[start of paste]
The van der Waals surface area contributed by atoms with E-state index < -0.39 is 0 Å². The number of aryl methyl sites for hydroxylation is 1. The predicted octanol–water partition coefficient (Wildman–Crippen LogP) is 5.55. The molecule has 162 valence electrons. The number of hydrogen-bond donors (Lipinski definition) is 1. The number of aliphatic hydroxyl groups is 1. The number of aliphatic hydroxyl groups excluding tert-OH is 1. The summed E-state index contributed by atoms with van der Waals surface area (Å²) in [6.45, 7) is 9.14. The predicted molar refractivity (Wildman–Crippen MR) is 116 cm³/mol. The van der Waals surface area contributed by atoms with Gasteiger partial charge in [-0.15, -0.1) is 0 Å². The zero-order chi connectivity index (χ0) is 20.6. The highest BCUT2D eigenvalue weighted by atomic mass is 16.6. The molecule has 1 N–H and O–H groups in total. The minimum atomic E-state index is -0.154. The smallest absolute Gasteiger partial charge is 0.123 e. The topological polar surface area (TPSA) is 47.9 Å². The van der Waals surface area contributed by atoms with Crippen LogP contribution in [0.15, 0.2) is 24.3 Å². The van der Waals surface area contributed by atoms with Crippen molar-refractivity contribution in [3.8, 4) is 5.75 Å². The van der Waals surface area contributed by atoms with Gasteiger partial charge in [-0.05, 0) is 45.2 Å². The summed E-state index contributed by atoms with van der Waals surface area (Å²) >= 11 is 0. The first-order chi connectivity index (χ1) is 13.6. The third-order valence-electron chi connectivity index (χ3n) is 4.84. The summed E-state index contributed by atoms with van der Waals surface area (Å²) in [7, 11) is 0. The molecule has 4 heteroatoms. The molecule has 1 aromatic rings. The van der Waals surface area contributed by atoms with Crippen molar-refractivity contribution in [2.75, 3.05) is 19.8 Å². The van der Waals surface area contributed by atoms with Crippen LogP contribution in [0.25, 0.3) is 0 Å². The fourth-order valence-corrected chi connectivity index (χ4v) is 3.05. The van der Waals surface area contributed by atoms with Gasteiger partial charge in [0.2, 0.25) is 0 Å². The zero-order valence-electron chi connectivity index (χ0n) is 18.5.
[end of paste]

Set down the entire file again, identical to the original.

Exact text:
The van der Waals surface area contributed by atoms with E-state index < -0.39 is 0 Å². The number of aryl methyl sites for hydroxylation is 1. The predicted octanol–water partition coefficient (Wildman–Crippen LogP) is 5.55. The molecule has 162 valence electrons. The number of hydrogen-bond donors (Lipinski definition) is 1. The number of aliphatic hydroxyl groups is 1. The number of aliphatic hydroxyl groups excluding tert-OH is 1. The summed E-state index contributed by atoms with van der Waals surface area (Å²) in [6.45, 7) is 9.14. The predicted molar refractivity (Wildman–Crippen MR) is 116 cm³/mol. The van der Waals surface area contributed by atoms with Gasteiger partial charge in [-0.15, -0.1) is 0 Å². The zero-order chi connectivity index (χ0) is 20.6. The highest BCUT2D eigenvalue weighted by atomic mass is 16.6. The molecule has 1 N–H and O–H groups in total. The minimum atomic E-state index is -0.154. The smallest absolute Gasteiger partial charge is 0.123 e. The topological polar surface area (TPSA) is 47.9 Å². The van der Waals surface area contributed by atoms with Crippen LogP contribution in [0.15, 0.2) is 24.3 Å². The van der Waals surface area contributed by atoms with Crippen molar-refractivity contribution in [3.8, 4) is 5.75 Å². The van der Waals surface area contributed by atoms with Gasteiger partial charge in [-0.05, 0) is 45.2 Å². The summed E-state index contributed by atoms with van der Waals surface area (Å²) >= 11 is 0. The first-order chi connectivity index (χ1) is 13.6. The third-order valence-electron chi connectivity index (χ3n) is 4.84. The summed E-state index contributed by atoms with van der Waals surface area (Å²) in [7, 11) is 0. The molecule has 4 heteroatoms. The molecule has 1 aromatic rings. The van der Waals surface area contributed by atoms with Crippen molar-refractivity contribution in [2.75, 3.05) is 19.8 Å². The van der Waals surface area contributed by atoms with Crippen LogP contribution in [0.25, 0.3) is 0 Å². The fourth-order valence-corrected chi connectivity index (χ4v) is 3.05. The van der Waals surface area contributed by atoms with Gasteiger partial charge in [0.2, 0.25) is 0 Å². The zero-order valence-electron chi connectivity index (χ0n) is 18.5.